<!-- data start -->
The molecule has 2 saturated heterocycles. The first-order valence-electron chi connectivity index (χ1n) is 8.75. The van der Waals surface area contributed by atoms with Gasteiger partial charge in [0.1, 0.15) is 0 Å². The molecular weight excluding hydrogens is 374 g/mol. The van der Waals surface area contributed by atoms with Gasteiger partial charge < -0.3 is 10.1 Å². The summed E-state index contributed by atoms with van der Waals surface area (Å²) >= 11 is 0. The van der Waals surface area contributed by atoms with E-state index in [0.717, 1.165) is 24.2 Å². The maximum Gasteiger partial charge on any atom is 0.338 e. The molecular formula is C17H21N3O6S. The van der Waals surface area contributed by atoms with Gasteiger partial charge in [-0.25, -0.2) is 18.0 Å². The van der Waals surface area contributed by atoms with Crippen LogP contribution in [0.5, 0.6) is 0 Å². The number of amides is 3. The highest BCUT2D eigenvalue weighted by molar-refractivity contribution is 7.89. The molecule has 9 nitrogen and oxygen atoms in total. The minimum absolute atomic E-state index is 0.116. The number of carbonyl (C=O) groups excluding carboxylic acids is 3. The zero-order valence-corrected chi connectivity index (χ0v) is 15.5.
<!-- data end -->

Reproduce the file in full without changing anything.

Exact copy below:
The molecule has 2 saturated heterocycles. The first-order valence-electron chi connectivity index (χ1n) is 8.75. The van der Waals surface area contributed by atoms with Gasteiger partial charge in [0.1, 0.15) is 0 Å². The molecular weight excluding hydrogens is 374 g/mol. The van der Waals surface area contributed by atoms with Gasteiger partial charge < -0.3 is 10.1 Å². The summed E-state index contributed by atoms with van der Waals surface area (Å²) >= 11 is 0. The van der Waals surface area contributed by atoms with E-state index in [0.717, 1.165) is 24.2 Å². The maximum Gasteiger partial charge on any atom is 0.338 e. The molecular formula is C17H21N3O6S. The van der Waals surface area contributed by atoms with Gasteiger partial charge in [-0.25, -0.2) is 18.0 Å². The van der Waals surface area contributed by atoms with Crippen LogP contribution in [0.5, 0.6) is 0 Å². The number of amides is 3. The highest BCUT2D eigenvalue weighted by molar-refractivity contribution is 7.89. The molecule has 9 nitrogen and oxygen atoms in total. The minimum absolute atomic E-state index is 0.116. The number of carbonyl (C=O) groups excluding carboxylic acids is 3. The zero-order valence-corrected chi connectivity index (χ0v) is 15.5.